The US Embassy, according to the document, concluded its report on the issue by noting it would watch the case closely — both for its intellectual property rights implications, as well as “to see whether or not the “AFACT vs the local ISP” featured attraction spawns a “giant American bullies vs little Aussie battlers” sequel”.
If the details in the cable are correct, and bear in the mind that they represent the US Ambassador’s interpretation of what the cable says he was told by the MPAA, they would certainly be consistent with many of the guesses which observers of the iiNet versus AFACT case have already made.
It seems very likely — with its key role in this area in the US — that it is indeed the MPAA that is the prime mover behind AFACT, and the trial itself, and that Telstra and SingTel-backed Optus were targets too big for the organisation to go after in Australia. Secondly, it is true that AFACT has been relatively confident of its case against iiNet all the way throughout the trial in Australia’s Federal Court — and still remains quite confident going into its High Court appeal.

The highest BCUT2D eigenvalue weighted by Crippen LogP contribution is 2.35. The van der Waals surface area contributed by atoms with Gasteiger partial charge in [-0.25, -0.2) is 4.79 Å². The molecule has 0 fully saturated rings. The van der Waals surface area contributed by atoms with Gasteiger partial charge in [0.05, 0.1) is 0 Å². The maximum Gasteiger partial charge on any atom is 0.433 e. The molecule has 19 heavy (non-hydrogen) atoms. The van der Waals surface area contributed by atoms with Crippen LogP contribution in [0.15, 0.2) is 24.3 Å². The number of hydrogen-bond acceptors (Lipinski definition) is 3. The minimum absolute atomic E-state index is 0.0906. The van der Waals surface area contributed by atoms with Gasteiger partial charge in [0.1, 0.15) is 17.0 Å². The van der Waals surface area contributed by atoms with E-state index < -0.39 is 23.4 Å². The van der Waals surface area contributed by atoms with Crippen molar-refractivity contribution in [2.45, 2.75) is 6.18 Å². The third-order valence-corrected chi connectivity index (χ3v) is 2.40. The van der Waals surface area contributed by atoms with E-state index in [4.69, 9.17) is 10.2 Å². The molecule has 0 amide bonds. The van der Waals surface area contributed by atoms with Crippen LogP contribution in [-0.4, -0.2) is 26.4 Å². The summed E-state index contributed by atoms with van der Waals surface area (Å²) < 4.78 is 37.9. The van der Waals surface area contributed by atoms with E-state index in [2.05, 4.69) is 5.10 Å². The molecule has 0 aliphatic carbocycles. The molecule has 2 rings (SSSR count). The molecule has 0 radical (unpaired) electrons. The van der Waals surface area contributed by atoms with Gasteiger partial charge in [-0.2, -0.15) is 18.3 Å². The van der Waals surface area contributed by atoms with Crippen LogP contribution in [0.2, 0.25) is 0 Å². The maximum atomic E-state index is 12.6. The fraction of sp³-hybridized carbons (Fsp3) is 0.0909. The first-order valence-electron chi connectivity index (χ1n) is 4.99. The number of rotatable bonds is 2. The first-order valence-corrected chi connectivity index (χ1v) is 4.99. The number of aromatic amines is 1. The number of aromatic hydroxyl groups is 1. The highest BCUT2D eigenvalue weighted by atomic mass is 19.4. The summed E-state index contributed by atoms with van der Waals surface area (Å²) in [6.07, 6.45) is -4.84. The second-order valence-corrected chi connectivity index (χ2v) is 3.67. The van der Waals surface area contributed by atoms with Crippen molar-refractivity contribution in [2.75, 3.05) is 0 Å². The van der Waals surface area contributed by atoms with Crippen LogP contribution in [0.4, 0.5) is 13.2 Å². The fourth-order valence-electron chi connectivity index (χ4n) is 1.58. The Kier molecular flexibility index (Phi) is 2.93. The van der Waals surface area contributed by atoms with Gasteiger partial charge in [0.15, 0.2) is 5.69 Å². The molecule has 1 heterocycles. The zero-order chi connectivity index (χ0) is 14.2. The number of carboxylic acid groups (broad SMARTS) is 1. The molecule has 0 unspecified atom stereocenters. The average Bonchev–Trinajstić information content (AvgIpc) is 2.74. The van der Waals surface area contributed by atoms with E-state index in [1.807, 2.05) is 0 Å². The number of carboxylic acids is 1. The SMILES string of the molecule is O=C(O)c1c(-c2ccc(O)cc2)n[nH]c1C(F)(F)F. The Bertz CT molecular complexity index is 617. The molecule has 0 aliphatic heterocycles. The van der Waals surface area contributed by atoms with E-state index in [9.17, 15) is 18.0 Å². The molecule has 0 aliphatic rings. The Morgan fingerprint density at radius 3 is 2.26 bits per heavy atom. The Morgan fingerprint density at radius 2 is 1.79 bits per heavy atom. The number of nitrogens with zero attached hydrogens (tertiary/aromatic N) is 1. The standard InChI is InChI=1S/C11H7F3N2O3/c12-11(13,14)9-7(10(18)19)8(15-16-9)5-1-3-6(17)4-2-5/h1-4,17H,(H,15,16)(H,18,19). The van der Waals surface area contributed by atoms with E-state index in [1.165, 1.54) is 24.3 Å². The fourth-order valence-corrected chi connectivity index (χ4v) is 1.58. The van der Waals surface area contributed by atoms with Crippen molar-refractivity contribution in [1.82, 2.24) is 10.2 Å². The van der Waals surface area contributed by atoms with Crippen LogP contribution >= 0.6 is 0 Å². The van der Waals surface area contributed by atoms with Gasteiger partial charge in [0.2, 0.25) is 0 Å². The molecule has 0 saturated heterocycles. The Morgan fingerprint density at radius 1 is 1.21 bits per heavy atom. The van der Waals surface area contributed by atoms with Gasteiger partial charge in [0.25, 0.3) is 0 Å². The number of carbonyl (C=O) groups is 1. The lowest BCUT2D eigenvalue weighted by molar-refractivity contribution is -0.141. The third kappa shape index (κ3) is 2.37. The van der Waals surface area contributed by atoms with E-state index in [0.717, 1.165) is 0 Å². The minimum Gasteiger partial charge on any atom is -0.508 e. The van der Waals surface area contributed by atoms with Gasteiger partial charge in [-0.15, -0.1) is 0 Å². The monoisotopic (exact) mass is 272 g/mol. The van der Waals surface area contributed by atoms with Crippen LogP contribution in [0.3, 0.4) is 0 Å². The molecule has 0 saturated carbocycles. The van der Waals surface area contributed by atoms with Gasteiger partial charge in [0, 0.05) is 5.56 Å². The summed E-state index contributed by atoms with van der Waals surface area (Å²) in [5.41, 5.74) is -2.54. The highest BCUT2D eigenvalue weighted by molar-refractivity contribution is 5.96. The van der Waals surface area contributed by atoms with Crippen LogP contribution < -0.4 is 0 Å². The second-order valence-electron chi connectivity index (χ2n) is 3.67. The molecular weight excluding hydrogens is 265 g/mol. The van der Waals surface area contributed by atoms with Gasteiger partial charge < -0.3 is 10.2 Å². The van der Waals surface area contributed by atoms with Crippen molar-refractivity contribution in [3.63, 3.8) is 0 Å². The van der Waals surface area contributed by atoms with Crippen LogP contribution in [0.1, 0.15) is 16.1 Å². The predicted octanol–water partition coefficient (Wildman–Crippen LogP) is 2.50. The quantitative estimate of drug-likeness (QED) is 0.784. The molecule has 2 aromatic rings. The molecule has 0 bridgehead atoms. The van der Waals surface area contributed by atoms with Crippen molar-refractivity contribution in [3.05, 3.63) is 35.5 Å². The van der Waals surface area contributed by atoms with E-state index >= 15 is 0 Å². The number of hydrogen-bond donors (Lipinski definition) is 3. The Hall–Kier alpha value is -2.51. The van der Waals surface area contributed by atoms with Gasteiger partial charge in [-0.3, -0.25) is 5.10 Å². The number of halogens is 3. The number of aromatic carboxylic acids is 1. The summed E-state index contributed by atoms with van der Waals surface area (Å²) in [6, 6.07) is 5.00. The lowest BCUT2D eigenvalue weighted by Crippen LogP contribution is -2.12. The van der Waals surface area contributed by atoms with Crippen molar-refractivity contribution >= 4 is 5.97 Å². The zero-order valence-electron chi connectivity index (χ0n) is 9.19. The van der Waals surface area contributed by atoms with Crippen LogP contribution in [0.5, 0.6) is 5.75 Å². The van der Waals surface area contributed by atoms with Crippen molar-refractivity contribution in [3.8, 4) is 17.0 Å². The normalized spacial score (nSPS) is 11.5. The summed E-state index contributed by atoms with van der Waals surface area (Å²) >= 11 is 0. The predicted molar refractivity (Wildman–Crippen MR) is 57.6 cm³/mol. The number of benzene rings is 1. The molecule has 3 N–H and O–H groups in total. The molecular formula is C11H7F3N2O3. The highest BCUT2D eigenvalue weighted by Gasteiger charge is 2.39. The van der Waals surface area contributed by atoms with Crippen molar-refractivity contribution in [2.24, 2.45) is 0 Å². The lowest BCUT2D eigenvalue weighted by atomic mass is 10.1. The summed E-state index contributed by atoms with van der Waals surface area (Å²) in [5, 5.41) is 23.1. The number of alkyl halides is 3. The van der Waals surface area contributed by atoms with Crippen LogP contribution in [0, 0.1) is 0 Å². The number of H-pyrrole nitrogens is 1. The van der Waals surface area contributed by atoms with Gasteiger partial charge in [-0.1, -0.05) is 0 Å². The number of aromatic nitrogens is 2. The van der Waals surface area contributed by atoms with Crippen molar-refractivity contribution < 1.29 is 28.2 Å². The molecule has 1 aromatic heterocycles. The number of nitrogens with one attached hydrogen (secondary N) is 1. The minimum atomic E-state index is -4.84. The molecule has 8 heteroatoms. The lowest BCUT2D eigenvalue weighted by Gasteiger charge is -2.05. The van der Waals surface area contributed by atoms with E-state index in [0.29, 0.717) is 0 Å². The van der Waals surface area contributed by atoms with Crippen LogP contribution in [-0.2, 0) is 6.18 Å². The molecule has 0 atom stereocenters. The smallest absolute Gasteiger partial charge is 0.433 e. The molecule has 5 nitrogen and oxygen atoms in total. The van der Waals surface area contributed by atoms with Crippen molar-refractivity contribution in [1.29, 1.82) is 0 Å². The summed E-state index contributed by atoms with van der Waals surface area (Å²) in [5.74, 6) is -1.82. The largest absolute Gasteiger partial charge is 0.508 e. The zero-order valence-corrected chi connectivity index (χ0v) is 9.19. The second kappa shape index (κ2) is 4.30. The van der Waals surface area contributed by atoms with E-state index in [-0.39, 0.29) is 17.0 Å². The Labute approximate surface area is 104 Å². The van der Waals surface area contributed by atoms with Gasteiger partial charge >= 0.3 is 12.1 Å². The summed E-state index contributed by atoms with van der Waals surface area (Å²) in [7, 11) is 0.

It remains true, of course, that there are definitely two sides to the iiTrial. iiNet has a very valid point with respect to its right to not be held accountable for the actions of its users — as the builders of a road would not be held responsible for stolen goods shipped on that road. However, AFACT also has a point — under current copyright law it is illegal to simply download movies via BitTorrent, and targeting ISPs like iiNet would appear to be one effective way to attempt to have that law enforced.
However, there is also the court of public opinion — the public which consumes the content which the studios own and companies like the Seven Network distribute in Australia.
I would bet that the publication of this cable will not aid the case of AFACT and the MPAA in wooing that public opinion. As the cable notes, one of the underlying issues beneath copyright infringement in Australia remains the reluctance by some parties to release their content locally at the same time as the US. I suspect that if that issue was resolved, and online distribution centres such as Hulu extended to Australia, much of the online copyright infringement problem would disappear.
iiNet, and other ISPs, are certainly currently attempting to push the film and TV studios down this path with the release of IPTV offerings.
Image credit: Delimiter